Summer Roger (29), Augustine (5), June and Nora (2)
Massachusetts | Phoenix, AZ
Summer shares -
“I had a very early miscarriage while going through fertility treatments prior to getting pregnant with Augustine.”
How has parenthood impacted your body image?
It has taught me that my body is so much stronger than I ever realized. Creating life from almost nothing is the closest to magic that I'll ever feel. There are days when I feel frustrated with the extra skin that I have on my stomach, but most of the time I see myself and I am in awe of what my body has done and celebrate the permanent physical reminders that are left behind.
What was your postpartum experience?
My postpartum journey with my twins was brutal. Twin A, June, was diagnosed with hypoplastic right heart syndrome at 19 weeks gestation. Essentially she was missing half of her heart. We quickly learned about what it would take to keep her alive (three open heart surgeries before she's 4) and from that point on all I felt was fear.
When the twins were born via planned cesarean at 37 weeks gestation, I was drowning in anxiety. Would I love them the same? Could my brain even let me love a baby who might never come home? The last thing I remember from their birth before I lost consciousness was hearing them screaming.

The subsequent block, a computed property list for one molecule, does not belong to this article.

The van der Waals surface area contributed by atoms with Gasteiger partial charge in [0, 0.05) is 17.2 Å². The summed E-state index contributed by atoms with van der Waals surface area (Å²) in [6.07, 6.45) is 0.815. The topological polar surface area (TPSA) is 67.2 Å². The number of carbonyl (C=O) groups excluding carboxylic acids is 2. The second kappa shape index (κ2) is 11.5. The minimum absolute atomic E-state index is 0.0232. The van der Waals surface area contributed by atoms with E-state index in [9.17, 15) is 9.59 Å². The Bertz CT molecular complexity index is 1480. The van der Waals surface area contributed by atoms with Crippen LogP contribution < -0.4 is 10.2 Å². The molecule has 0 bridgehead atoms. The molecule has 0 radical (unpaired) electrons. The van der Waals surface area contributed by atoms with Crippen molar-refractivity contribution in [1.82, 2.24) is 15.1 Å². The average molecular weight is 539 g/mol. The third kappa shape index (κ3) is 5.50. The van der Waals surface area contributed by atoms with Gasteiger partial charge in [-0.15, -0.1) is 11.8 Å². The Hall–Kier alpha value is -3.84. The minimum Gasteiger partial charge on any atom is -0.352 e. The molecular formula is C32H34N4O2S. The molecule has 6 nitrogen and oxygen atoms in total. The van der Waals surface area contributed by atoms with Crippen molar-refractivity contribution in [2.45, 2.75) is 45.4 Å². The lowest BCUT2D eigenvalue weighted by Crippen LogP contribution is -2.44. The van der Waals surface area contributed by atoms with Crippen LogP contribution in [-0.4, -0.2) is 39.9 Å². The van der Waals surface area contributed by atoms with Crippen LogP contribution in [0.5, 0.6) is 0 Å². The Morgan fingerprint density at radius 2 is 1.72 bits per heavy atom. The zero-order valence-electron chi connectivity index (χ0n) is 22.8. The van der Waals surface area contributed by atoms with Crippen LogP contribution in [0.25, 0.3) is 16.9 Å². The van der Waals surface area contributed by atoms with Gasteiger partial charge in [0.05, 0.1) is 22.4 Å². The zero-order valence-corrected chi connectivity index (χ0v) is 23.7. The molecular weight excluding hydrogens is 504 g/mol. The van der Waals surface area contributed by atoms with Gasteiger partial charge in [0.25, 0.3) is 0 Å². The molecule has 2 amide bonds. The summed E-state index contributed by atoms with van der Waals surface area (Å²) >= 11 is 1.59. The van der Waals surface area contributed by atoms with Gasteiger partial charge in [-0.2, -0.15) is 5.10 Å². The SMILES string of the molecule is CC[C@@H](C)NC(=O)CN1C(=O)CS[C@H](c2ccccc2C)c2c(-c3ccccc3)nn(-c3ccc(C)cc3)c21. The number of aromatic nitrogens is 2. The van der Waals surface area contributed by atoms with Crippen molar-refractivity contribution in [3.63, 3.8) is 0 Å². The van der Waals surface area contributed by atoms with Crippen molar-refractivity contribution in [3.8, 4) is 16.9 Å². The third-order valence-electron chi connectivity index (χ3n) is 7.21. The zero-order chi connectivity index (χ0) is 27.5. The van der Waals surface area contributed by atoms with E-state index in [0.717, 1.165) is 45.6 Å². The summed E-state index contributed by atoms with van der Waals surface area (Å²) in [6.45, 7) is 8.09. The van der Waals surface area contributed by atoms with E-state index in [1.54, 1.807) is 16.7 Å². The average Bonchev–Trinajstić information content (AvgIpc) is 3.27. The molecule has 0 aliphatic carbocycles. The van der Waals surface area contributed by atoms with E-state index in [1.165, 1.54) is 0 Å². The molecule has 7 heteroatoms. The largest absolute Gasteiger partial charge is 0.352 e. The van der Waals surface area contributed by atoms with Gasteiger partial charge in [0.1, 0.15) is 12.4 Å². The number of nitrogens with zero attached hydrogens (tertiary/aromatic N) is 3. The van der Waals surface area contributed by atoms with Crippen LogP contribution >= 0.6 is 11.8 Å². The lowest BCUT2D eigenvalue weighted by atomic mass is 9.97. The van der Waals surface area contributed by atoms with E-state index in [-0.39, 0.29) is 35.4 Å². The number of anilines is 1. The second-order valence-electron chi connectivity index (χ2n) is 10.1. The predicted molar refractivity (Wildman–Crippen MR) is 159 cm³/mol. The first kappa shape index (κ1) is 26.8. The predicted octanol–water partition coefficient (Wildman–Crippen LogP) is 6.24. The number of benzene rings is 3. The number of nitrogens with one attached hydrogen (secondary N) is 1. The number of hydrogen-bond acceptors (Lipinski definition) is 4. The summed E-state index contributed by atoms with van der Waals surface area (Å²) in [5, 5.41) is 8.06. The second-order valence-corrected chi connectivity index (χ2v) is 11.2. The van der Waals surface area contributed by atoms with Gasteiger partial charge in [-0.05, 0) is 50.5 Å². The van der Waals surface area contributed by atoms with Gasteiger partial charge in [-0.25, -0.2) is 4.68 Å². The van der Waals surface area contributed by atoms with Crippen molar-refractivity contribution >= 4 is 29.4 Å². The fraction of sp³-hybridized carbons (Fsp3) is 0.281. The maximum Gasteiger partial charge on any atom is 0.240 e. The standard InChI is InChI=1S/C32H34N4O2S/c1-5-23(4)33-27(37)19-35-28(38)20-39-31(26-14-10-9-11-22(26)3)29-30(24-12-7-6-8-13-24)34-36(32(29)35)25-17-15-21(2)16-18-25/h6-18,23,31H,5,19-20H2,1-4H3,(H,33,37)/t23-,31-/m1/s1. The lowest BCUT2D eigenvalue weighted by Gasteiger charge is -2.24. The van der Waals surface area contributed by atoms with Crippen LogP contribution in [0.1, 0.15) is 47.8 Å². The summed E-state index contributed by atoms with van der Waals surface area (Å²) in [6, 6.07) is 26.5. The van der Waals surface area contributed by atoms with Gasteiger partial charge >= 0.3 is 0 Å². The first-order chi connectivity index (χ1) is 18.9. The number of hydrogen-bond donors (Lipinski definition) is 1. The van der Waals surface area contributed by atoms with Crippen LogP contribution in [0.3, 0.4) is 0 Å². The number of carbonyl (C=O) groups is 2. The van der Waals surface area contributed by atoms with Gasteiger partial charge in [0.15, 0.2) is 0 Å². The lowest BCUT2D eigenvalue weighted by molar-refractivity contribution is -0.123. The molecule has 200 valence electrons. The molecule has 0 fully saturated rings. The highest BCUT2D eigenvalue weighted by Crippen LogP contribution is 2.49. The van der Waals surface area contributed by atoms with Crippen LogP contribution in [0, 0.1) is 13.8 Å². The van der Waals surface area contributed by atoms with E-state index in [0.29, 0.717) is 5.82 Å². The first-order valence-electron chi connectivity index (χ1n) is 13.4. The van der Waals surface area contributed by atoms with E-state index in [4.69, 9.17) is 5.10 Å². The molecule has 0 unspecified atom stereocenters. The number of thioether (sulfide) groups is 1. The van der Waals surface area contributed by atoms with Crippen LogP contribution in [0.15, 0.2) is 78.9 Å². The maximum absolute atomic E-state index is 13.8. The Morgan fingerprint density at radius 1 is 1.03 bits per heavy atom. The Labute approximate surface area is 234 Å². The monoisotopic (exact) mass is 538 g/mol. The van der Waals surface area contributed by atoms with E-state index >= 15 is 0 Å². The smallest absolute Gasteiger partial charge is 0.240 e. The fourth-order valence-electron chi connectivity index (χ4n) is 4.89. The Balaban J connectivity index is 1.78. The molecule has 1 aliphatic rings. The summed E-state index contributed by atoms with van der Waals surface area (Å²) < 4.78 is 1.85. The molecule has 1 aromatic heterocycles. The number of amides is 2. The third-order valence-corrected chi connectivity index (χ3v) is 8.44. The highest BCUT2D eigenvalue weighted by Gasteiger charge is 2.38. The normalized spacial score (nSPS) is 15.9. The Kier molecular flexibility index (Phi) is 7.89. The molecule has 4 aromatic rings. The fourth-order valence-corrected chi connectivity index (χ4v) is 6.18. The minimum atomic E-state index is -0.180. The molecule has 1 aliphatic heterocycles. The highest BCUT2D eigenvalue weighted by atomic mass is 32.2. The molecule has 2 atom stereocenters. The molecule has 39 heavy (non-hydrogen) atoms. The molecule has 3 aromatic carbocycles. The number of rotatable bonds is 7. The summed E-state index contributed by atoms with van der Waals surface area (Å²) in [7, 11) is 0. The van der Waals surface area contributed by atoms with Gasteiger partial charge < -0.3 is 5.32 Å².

June had her first open heart surgery at two weeks old, and came home 41 days after she was born. The months between her first two open heart surgeries were dark and painful. They were full of feeding tubes, vomit, oxygen monitors, and watching her struggle to live. She would often get so low in oxygen that she turned dark purple when she cried. I felt like I was drowning.
My husband was an incredible support, but he was also going through the same traumas right along with me. We could barely keep it together during the weeks leading up to her second open heart surgery at 5 months old. I remember bringing the twins to sleep in bed with us on the night before her second surgery. I thought it would be our last chance to all be together. She had an incredible recovery from surgery and came home just a week later. Things slowly started to become "normal" and we started to work on healing the trauma of what we'd been through. The girls are two now, and June will be having her third open heart surgery in Boston in May.
What is your truth?
The things that you think "only happen to other people" can happen to you too. Parents of children with special needs aren't super heroes, we just have no other choice. Be nice to us, surprise us with happy things every once in a while. Sometimes when you're taking care of a child who you know you might lose, it feels like all the surprises you'll ever get will be bad ones.
Why did you choose to participate in this movement and share your story?
I want to remember myself in this moment. June has open heart surgery in a month and I'm weak, afraid, and staring down hell for the third time. I'm not ready, and I'm vulnerable and I want to remember this.”